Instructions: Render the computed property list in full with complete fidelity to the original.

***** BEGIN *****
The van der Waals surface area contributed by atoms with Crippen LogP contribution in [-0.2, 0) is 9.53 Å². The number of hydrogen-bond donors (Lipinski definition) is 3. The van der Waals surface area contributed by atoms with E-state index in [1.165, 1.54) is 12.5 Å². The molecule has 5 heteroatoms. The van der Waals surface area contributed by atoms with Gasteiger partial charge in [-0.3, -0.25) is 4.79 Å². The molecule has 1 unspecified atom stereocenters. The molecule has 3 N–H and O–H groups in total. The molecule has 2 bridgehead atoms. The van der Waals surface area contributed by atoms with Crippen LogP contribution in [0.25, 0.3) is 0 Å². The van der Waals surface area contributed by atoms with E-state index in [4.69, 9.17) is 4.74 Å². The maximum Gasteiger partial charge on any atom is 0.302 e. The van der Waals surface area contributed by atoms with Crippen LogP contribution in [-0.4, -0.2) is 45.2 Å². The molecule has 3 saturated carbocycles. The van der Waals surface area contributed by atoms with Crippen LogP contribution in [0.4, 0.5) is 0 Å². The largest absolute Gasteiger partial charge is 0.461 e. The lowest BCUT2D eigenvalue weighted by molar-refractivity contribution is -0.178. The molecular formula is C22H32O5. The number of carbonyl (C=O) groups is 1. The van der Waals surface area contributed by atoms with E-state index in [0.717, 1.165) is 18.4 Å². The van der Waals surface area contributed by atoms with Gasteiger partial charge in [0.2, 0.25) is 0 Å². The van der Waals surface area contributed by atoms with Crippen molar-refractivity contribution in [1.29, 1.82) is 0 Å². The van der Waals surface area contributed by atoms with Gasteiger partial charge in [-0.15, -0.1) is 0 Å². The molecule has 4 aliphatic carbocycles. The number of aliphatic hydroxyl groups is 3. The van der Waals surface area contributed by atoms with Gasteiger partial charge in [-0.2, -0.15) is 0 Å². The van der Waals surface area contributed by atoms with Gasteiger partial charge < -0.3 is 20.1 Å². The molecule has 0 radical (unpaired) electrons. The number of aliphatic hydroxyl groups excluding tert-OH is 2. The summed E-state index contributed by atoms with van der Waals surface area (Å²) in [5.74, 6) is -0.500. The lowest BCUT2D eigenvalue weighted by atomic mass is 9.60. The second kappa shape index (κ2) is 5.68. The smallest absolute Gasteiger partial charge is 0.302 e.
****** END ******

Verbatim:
The van der Waals surface area contributed by atoms with Crippen LogP contribution in [-0.2, 0) is 9.53 Å². The number of hydrogen-bond donors (Lipinski definition) is 3. The van der Waals surface area contributed by atoms with E-state index in [1.165, 1.54) is 12.5 Å². The molecule has 5 heteroatoms. The van der Waals surface area contributed by atoms with Gasteiger partial charge in [-0.3, -0.25) is 4.79 Å². The molecule has 1 unspecified atom stereocenters. The molecule has 3 N–H and O–H groups in total. The molecule has 2 bridgehead atoms. The van der Waals surface area contributed by atoms with Crippen LogP contribution in [0.25, 0.3) is 0 Å². The van der Waals surface area contributed by atoms with E-state index in [4.69, 9.17) is 4.74 Å². The maximum Gasteiger partial charge on any atom is 0.302 e. The van der Waals surface area contributed by atoms with Crippen LogP contribution in [-0.4, -0.2) is 45.2 Å². The molecule has 3 saturated carbocycles. The van der Waals surface area contributed by atoms with Crippen LogP contribution in [0.4, 0.5) is 0 Å². The largest absolute Gasteiger partial charge is 0.461 e. The lowest BCUT2D eigenvalue weighted by molar-refractivity contribution is -0.178. The molecular formula is C22H32O5. The number of carbonyl (C=O) groups is 1. The van der Waals surface area contributed by atoms with E-state index in [0.717, 1.165) is 18.4 Å². The van der Waals surface area contributed by atoms with Gasteiger partial charge in [0.2, 0.25) is 0 Å². The van der Waals surface area contributed by atoms with Crippen molar-refractivity contribution in [1.29, 1.82) is 0 Å². The van der Waals surface area contributed by atoms with Gasteiger partial charge in [-0.15, -0.1) is 0 Å². The molecule has 4 aliphatic carbocycles. The number of aliphatic hydroxyl groups is 3. The van der Waals surface area contributed by atoms with Gasteiger partial charge in [-0.2, -0.15) is 0 Å². The van der Waals surface area contributed by atoms with Gasteiger partial charge < -0.3 is 20.1 Å². The molecule has 0 radical (unpaired) electrons. The number of aliphatic hydroxyl groups excluding tert-OH is 2. The summed E-state index contributed by atoms with van der Waals surface area (Å²) in [5.74, 6) is -0.500. The lowest BCUT2D eigenvalue weighted by atomic mass is 9.60. The second kappa shape index (κ2) is 5.68. The smallest absolute Gasteiger partial charge is 0.302 e.